The Manna Narrative Of Exodus 16:1-10 -- By: Paul Wayne Ferris, Jr.
JETS 18:3 (Summer 1975) p. 191
The Manna Narrative Of Exodus 16:1-10
The Purpose And Context Of The Narrative:
Within the larger context of the exodus-related events lies a section dealing with the troubles of the journey. Immediately preceding this section is Moses’ Song of the Exodus. Ex. 15:22 marks the transition from the praise of the foregoing to the murmuring, or more properly the breach of trust, that is to follow. The wayyîllonû of 15:24 sets the tenor of the passage now to follow.1 It begins at Marah over bitter water, continues into the Wilderness of Sin over the food, then on to Meribah over the lack of water, and to Rephidim and the confrontation with Amalek. Then follows the Jethro narrative and the appointing of “Judges.” The backdrop is colored by murmuring but the purpose of the narrative is to prepare the reader for the forthcoming establishment of the covenant.2
The text before us is didactic in nature. The history is selective, not exhaustive, and arranged for propaedeutic reasons, therefore not even necessarily chronological,3 though, insofar as toptmymy is concerned, it seems to follow a chronological progression. Indeed it appears that here, as Cassuto suggests, we have a didactic anthology arranged according to association of both content and language.4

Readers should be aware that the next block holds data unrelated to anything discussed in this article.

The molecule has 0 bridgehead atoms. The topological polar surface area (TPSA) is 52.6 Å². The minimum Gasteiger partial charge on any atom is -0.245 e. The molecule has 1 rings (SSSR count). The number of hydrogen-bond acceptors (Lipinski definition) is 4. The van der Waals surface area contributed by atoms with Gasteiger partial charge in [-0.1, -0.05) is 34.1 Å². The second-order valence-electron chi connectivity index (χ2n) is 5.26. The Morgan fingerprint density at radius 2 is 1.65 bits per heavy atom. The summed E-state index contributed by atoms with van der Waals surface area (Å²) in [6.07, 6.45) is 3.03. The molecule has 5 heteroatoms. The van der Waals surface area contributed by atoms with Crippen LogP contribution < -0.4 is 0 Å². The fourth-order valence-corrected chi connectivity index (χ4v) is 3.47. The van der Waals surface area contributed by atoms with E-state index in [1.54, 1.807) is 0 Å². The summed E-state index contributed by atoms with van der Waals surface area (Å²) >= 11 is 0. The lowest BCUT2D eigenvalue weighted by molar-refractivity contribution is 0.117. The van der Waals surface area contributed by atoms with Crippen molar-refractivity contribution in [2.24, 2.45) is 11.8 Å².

The purpose, then, is to show that when the people arrived at ‘eres kena’an it was due entirely to the power and care of the Lord,5 as was
*Professor of Old Testament, Columbia Graduate School of Bible and Missions, Columbia, S.C. 29203
JETS 18:3 (Summer 1975) p. 192
entirely consonant with His covenantal purpose. 6 In other words, our section is a part of the “historical prologue” which typically sets out evidence of the benevolence of King to vassal in past relationships. The further development of the covenant is not within the scope of our discussion here. However, this much must be said: part of the covenant obligation is obedience and loyalty. This purpose must be driven home hard to the people. They must be made to see the ease with which they can violate the relationship as well as the vital import of maintaining that relationship. Thus this recounting of highlights of the past is provided to constrain the people to commitment and faithfuln...
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